Social structure and reproduction

Moose are mostly diurnal. They are generally solitary with the strongest bonds between mother and calf. Two individuals can sometimes be found feeding along the same stream. The males are polygamous and will seek several females to breed with.

Mating occurs in September and October. During this times both sexes will call to each other. Males produces heavy grunting sounds that can be heard from up to 500 meters away while females produce a wail-like sound. Males will fight for access to females. They will either assess which is larger, and the smaller bull retreats, or they may engage in battles that can turn violent. Female moose have an eight month gestation period. Most litters consist of a single calf; however, twins are not uncommon and triplets are known to occur. The young will stay with the mother until the next young are born.

Natural predators

A full-grown moose has few enemies, but a pack of wolves can still pose a threat, especially to females with calves. Siberian Tigers and Grizzly Bear are also known to prey on moose, although bears are more likely to take over a wolf kill than to hunt moose on their own.

In some areas, moose are the primary source of food for wolves. Moose usually flee upon detecting wolves. Wolves usually follow moose at a distance of 100-400 meters, occasionally at a distance of 2-3 km. Attacks from wolves against young moose may last seconds, though sometimes it can be drawn out for days with adults. Sometimes, wolves will chase moose into shallow streams or onto frozen rivers, where their mobility is greatly impeded. Moose will sometimes stand their ground and defend themselves by charging at the wolves or lashing out at them with their powerful hooves. Wolves typically kill moose by tearing at their haunches and perineum, causing massive blood loss. Occasionally, a wolf may immobilise a moose by biting its sensitive nose, the pain of which can paralyze a moose.

Meat as a source of nutrition

Moose are hunted as a game species in many of the countries where they are found. Moose meat tastes, wrote Henry David Thoreau in “The Maine Woods”, “like tender beef, with perhaps more flavour; sometimes like veal”. While the flesh has similar protein levels to other comparable red meats (e.g. beef, deer and elk) it has a low fat content and the fat that is found is made up of a higher proportion of polyunsaturated fats (rather than saturated fats).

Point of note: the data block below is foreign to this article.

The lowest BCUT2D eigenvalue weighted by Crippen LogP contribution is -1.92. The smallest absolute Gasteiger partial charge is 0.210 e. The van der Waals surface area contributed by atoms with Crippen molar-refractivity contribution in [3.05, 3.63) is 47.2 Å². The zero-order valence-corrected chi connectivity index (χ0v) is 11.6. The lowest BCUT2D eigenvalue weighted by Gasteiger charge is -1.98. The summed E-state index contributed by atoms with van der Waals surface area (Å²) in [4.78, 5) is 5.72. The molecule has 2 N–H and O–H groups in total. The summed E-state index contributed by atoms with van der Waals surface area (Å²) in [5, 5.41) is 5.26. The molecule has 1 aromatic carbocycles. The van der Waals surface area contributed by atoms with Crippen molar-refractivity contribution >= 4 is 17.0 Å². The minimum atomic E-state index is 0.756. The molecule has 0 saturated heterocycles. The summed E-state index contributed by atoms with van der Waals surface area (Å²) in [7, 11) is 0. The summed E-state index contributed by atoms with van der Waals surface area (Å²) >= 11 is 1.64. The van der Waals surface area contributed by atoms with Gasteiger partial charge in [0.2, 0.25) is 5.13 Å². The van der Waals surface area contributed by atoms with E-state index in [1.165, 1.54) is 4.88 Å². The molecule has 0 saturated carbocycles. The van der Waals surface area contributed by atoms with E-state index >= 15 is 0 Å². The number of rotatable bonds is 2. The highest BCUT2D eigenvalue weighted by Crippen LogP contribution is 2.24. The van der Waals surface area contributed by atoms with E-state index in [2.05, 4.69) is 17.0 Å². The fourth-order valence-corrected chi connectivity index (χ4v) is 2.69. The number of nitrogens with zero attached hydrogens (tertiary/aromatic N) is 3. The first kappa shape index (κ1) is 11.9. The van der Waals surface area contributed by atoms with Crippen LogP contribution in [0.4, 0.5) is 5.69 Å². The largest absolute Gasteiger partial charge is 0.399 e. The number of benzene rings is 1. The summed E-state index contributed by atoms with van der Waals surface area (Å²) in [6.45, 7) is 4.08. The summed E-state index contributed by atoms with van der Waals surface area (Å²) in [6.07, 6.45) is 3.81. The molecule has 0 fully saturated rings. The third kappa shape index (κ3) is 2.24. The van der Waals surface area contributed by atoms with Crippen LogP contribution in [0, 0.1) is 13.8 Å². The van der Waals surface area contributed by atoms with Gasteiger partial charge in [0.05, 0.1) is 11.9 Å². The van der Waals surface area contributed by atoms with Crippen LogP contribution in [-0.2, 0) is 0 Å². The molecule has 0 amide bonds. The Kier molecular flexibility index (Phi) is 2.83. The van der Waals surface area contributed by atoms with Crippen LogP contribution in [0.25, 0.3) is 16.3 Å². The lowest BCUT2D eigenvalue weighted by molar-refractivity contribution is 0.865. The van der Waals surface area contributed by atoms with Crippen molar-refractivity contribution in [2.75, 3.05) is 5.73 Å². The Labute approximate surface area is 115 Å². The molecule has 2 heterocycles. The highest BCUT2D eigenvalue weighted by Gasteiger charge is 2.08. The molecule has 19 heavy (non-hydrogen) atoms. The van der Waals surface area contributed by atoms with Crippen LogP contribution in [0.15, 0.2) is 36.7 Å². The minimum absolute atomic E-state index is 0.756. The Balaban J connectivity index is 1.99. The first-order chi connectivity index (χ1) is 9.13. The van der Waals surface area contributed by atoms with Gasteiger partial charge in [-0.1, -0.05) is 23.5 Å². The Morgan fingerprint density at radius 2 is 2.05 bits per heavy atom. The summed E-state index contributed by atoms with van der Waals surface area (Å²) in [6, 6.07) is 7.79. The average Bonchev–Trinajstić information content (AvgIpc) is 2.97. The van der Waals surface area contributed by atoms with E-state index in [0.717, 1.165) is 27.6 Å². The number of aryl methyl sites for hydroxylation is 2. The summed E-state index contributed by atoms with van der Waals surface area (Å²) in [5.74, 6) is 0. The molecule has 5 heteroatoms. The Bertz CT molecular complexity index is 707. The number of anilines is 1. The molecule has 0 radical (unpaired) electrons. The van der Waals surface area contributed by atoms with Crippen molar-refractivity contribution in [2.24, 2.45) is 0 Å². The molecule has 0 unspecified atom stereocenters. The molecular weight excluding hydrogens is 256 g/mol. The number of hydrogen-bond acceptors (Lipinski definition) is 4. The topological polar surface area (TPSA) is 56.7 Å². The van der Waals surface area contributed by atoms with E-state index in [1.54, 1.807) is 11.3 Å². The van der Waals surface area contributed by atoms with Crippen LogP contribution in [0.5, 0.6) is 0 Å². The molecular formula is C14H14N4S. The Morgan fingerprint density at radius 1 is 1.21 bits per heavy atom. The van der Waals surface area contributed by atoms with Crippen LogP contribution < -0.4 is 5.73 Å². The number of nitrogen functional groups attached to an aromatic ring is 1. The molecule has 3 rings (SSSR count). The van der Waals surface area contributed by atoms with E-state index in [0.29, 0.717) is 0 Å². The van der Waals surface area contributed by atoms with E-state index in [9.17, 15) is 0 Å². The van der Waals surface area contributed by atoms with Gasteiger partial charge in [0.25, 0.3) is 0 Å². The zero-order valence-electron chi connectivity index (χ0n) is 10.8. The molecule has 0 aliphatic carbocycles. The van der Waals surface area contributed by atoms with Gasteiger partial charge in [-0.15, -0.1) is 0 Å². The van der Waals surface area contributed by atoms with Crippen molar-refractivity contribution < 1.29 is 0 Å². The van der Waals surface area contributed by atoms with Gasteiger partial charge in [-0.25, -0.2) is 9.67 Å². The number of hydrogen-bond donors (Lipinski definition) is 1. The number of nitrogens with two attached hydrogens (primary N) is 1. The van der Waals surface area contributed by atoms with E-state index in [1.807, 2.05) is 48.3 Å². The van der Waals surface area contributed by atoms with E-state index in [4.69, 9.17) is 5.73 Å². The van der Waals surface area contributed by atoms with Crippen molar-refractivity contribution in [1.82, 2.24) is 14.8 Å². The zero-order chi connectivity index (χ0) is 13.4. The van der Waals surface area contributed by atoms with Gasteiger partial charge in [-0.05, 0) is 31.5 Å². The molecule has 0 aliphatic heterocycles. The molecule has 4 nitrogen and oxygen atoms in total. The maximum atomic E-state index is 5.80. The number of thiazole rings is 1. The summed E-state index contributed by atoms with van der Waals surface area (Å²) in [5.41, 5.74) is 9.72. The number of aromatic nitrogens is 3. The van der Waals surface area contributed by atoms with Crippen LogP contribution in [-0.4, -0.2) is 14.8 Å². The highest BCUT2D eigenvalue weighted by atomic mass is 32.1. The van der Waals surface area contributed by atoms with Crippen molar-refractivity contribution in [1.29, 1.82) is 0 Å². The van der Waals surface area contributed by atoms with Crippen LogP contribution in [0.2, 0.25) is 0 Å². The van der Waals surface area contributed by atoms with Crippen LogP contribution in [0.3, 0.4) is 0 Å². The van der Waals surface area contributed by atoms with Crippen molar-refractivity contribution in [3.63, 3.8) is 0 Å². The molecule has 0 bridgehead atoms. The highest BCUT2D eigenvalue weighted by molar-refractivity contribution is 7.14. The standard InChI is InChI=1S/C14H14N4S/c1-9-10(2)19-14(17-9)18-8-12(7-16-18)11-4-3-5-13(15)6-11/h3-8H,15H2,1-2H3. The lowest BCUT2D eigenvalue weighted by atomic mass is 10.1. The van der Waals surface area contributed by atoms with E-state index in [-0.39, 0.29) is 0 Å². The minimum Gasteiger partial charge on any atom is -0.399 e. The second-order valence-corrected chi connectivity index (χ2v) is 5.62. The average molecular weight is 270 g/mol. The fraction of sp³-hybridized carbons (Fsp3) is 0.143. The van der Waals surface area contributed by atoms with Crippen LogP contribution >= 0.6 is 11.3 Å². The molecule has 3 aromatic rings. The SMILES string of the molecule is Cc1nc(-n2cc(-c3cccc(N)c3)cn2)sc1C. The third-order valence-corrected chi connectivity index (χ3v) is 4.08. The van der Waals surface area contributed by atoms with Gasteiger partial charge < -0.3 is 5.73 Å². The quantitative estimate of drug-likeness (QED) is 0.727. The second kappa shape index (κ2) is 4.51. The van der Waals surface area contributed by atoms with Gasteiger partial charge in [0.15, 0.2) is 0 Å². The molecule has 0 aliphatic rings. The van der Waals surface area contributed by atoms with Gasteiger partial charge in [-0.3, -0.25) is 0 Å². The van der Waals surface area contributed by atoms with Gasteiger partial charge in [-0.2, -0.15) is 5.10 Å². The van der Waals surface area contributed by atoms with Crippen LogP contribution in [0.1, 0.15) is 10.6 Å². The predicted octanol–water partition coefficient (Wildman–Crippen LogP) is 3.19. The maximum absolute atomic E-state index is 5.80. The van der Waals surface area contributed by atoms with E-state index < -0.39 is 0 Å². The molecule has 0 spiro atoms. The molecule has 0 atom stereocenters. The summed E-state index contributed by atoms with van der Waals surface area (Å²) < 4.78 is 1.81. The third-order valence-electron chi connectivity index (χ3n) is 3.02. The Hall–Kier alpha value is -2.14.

Cadmium levels are high in Finnish elk liver and kidneys, with the result that consumption of these organs from elk more than one year old is prohibited in Finland. Cadmium intake has been found to be elevated amongst all consumers of elk meat, though the elk meat was found to contribute only slightly to the daily cadmium intake. However the consumption of moose liver or kidneys significantly increased cadmium intake, with the study revealing that heavy consumers of moose organs have a relatively narrow safety margin below the levels which would probably cause adverse health effects.

History

European rock drawings and cave paintings reveal that moose have been hunted since the Stone Age. Excavations in Alby, Sweden adjacent to the Stora Alvaret have yielded elk antlers in wooden hut remains from 6,000 BC, indicating some of the earliest elk hunting in northern Europe. In northern Scandinavia one can still find remains of trapping pits used for hunting elk. These pits, which can be up to 4 x 7 m wide and 2 m deep, would have been camouflaged with branches and leaves. They would have had steep sides lined with planks, making it impossible for the elk to escape once it fell in. The pits are normally found in large groups, crossing the elk's regular paths and stretching over several kilometres. Remains of wooden fences designed to guide the animals toward the pits have been found in bogs and peat. In Norway, an early example of these trapping devices has been dated to around 3,700 BC. Trapping elk in pits is an extremely effective hunting method, and as early as the 16th century the Norwegian government tried to restrict their use. Nevertheless, the method was in use until the 19th century.

The first written description of the elk is in Julius Cæsar's Commentarii de Bello Gallico, where it is described thus:

"There are also animals which are called alces. The shape of these, and the varied colour of their skins, is much like roes, but in size they surpass them a little and are without horns, and have legs without joints and ligatures; nor do they lie down for the purpose of rest, nor, if they have been thrown down by any accident, can they raise or lift themselves up. Trees serve as beds to them; they lean themselves against them, and thus reclining only slightly, they take their rest; when the huntsmen have discovered from the footsteps of these animals whither they are accustomed to betake themselves, they either undermine all the trees at the roots, or cut into them so far that the upper part of the trees may appear to be left standing. When they have leant upon them, according to their habit, they knock down by their weight the unsupported trees, and fall down themselves along with them."